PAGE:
Before the TNF Championships, Sean Meissner pointed out that Kami Semick had never lost in the Headlands. That streak ended when Anna Frost crossed the line ahead of her. Still, she ran a stellar race that was just three minutes slower than her win in 2008, which covered a faster course than the one run this past Saturday.

In contrast to Kami, Geoff Roes remains winless in five tries in the Headlands. Other than getting lost while leading Way Too Cool this year, Roes has never lost an ultra outside the Headlands. His second place finishes the past two years at the TNF Championships show that he’s no slouch in Marin, but others are able to run faster. Perhaps, the trails aren’t steep or technical enough to suit Roes’s strengths. Whatever the reason, we hope to see him give himself another shot or two for a Headlands victory in 2011.

Geoff Roes Dakota Jones TNF EC Championships 2010

Geoff Roes leads Dakota Jones during the 2010 TNF EC Championships. (Photo Stephan Gripmaster.)

Call for Comments
I’ve braced myself, so feel free to comment away.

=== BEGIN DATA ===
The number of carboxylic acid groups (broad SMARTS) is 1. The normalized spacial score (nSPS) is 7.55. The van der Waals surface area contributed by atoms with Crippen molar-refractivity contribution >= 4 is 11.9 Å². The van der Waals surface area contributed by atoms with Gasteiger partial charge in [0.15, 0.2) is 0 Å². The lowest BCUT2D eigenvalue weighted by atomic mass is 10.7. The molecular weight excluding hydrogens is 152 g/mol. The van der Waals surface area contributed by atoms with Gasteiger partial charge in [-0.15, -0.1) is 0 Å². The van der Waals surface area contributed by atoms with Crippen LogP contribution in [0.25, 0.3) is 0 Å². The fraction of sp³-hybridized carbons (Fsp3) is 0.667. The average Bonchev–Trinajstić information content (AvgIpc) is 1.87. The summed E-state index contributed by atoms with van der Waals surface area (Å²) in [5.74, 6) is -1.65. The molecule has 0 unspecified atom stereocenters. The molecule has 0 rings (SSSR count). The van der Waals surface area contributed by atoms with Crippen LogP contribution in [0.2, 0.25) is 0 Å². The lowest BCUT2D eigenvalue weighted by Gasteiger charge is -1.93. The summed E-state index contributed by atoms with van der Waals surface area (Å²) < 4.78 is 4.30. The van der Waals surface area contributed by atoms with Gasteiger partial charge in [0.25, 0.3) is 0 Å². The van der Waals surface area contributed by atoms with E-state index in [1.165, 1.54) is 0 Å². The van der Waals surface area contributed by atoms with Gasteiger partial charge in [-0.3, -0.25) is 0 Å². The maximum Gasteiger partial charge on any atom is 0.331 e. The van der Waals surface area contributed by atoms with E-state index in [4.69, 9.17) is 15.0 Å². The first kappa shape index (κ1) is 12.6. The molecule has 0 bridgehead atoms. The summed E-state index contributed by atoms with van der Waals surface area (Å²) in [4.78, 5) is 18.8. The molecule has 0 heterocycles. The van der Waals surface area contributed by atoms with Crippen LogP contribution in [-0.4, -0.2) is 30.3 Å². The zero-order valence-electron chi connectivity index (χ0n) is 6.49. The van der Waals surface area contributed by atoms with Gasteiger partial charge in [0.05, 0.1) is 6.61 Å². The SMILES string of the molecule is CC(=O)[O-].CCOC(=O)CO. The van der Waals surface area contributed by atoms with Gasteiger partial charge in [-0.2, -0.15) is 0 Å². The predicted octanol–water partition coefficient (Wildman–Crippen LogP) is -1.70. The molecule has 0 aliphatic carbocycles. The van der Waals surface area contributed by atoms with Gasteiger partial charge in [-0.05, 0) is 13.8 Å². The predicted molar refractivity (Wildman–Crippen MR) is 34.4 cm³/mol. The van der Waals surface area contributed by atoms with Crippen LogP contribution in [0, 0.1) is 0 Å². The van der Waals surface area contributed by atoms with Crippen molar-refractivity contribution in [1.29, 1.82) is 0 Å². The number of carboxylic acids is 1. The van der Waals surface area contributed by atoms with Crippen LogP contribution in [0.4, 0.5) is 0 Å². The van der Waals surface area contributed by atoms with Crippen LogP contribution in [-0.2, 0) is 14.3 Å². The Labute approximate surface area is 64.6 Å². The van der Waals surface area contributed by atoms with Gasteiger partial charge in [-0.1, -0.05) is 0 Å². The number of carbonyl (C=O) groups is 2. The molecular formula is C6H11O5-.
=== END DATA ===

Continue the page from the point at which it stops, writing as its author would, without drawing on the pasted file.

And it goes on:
• What do you think about prize money in ultras?
  • Do you enjoy the globalization of ultrarunning? What are its upsides and downsides? Any matchups that you’re particularly interested in? (I can’t get the thought of Roes, Krupicka, Jornet and Heras at UTMB 2011 out of my head)
  • What makes the Headlands such a unique place with regard to racing?
Bryon Powell

Bryon Powell is the Founding Editor of iRunFar. He’s been writing about trail running, ultrarunning, and running gear for more than 15 years. Aside from iRunFar, he’s authored the books Relentless Forward Progress: A Guide to Running Ultramarathons and Where the Road Ends: A Guide to Trail Running, been a contributing editor at Trail Runner magazine, written for publications including Outside, Sierra, and Running Times, and coached ultrarunners of all abilities. Based in Silverton, Colorado, Bryon is an avid trail runner and ultrarunner who competes in events from the Hardrock 100 Mile just out his front door to races long and short around the world, that is, when he’s not fly fishing or tending to his garden.